The two stages of Lyme disease occupy very distinct places on the medical spectrum. Acute Lyme disease is a verified condition, which many doctors are able to treat effectively. On the other hand, chronic Lyme disease is not officially recognised as a legitimate disorder, despite affecting thousands upon thousands of patients across the globe. On top of this, many doctors do not know how to effectively treat the condition, resulting in many patients suffering from long-term symptoms. A pertinent question, then, is: when exactly does acute Lyme become chronic? Although a concrete, direct answer would be helpful, unfortunately, like many things surrounding Lyme disease, the issue isn’t so clear-cut.
Firstly, it is very hard to estimate how many people suffer from chronic Lyme disease. In the medical community, issues resulting after the acute stage of the disorder are known as post-treatment Lyme disease syndrome, or PTLDS. This is a fairly limp way of describing what can constitute a crippling disease for many people, and also fails to take into account that chronic Lyme can affect people who have not gone through initial treatment. The name of the disorder seems to imply that you must have had treatment to suffer from it. This is particularly unhelpful when it comes to assessing the damage caused by chronic Lyme, and only adds to the confusion surrounding the disease.
Chronic Lyme affects each patient differently, depending on how their individual immune system reacts to the long-term infection. Therefore it is incredibly hard to quantify, and estimates of chronic Lyme sufferers are often considered to be extremely conservative. On top of this, not everyone who is infected with Lyme disease from a tick bite will suffer the long-term effects of the disorder. Some will get treatment immediately and notice no other complications. Others may not even receive treatment due to writing acute Lyme off as a bout of the flu, and still not present with any chronic issues.
In the majority of cases, if a patient notices the tick bite (usually due to the distinctive bullseye rash that forms on the site of the bite) and seeks treatment, the symptoms will dissipate within a few weeks. However, as the symptoms of acute Lyme appear very much like the flu, this crucial stage is easily missed. In addition, acute Lyme disease might not even present as a severe flu; symptoms can actually (and deceptively) be quite mild. The tell-tale rash appears in the majority of cases, but not all. Ticks will also seek out warm crevices or hard-to-reach spots on the body before biting, making it more difficult to notice a bite. Therefore, many cases of Lyme disease go unnoticed. This is the danger zone – if the initial symptoms are missed and the disease isn’t diagnosed within the first month or so, chronic Lyme and all the confusion and grey areas surrounding it become a likely possibility.
Therefore, it’s fair to say that chronic Lyme occurs when acute Lyme subsides. But the exact point of transition simply cannot be pinpointed with any great degree of accuracy. For some patients, chronic Lyme symptoms may appear in a matter of weeks after the initial symptoms subside. For others, it could be months, or even years. It all depends on how the immune system reacts to long-term exposure to borrelia burgdorferi, the causative bacterial agent of Lyme disease. Recent surveys have shown that chronic Lyme is far more debilitating than acute Lyme; in fact, chronic Lyme has been shown to be one of the most crippling chronic conditions that exists in the world today.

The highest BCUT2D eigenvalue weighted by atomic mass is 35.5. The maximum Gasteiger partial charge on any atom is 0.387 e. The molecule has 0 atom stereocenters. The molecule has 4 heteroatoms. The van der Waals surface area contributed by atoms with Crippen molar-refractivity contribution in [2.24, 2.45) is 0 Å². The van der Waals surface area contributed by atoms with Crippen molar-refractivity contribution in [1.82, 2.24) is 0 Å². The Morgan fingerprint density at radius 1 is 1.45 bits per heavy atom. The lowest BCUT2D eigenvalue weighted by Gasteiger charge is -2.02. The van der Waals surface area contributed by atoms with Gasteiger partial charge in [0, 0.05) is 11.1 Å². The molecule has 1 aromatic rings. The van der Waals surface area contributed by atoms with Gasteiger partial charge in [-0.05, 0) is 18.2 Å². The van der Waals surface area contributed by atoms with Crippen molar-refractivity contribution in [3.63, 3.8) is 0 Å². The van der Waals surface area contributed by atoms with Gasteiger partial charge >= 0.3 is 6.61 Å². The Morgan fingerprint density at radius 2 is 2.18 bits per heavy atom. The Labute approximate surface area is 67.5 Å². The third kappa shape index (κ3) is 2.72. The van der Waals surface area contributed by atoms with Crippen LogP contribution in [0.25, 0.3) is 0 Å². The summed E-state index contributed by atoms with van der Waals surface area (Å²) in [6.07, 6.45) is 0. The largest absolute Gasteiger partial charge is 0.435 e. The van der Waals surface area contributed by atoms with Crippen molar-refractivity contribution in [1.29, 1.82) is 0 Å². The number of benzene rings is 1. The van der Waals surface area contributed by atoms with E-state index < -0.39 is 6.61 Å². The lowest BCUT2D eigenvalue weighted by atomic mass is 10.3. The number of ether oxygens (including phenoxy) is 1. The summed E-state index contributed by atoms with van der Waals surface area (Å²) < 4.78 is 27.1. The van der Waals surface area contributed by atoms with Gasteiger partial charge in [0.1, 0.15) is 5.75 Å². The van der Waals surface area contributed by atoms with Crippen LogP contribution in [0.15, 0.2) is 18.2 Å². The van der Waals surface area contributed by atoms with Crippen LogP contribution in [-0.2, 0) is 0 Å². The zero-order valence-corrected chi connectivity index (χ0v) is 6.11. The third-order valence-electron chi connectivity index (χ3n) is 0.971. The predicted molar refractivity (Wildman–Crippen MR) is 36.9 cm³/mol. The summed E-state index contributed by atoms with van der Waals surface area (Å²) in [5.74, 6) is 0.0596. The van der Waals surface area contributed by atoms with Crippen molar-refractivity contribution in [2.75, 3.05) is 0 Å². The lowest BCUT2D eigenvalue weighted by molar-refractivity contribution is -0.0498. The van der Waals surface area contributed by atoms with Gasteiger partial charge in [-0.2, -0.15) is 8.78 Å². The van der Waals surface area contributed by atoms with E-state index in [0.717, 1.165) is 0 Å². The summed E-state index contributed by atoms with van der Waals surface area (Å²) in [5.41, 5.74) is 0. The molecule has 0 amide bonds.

So the question then becomes: is there a way back from chronic Lyme disease? Again, the answer is unhelpfully obscure. Treatment of chronic Lyme requires a specialised approach, as the inflammation issues are often the dominant cause of the symptoms. BCA-clinic are experts in the treatment of chronic diseases such as Lyme, and understand better than anyone that the inflammation caused by the disorder has to be tackled in tandem with the underlying infection. The team at BCA-clinic utilises a combination of antibiotic treatment and all-natural herbal supplements and diet adjustment to address both aspects of chronic Lyme. The process is long and the treatment path is tough, but the disease is a significant one; once it has its hooks in, it becomes complicated to remove.
Of course, the best method of prevention is not allowing the disease to occur in the first place. This can be achieved by higher visibility, more education on the dangers of Lyme and tick-infested areas, and a commitment to resolving acute Lyme in the first few weeks of the disease. Doing so dramatically reduces the chances of chronic Lyme, and can save a life time of recurring issues for many patients. Acute Lyme disease is officially recognised, easily treatable and non-severe. Chronic Lyme is the exact opposite, despite being a mutation of the same strain of disorder. Not letting Lyme disease advance to this stage should be a key priority for patients and doctors alike.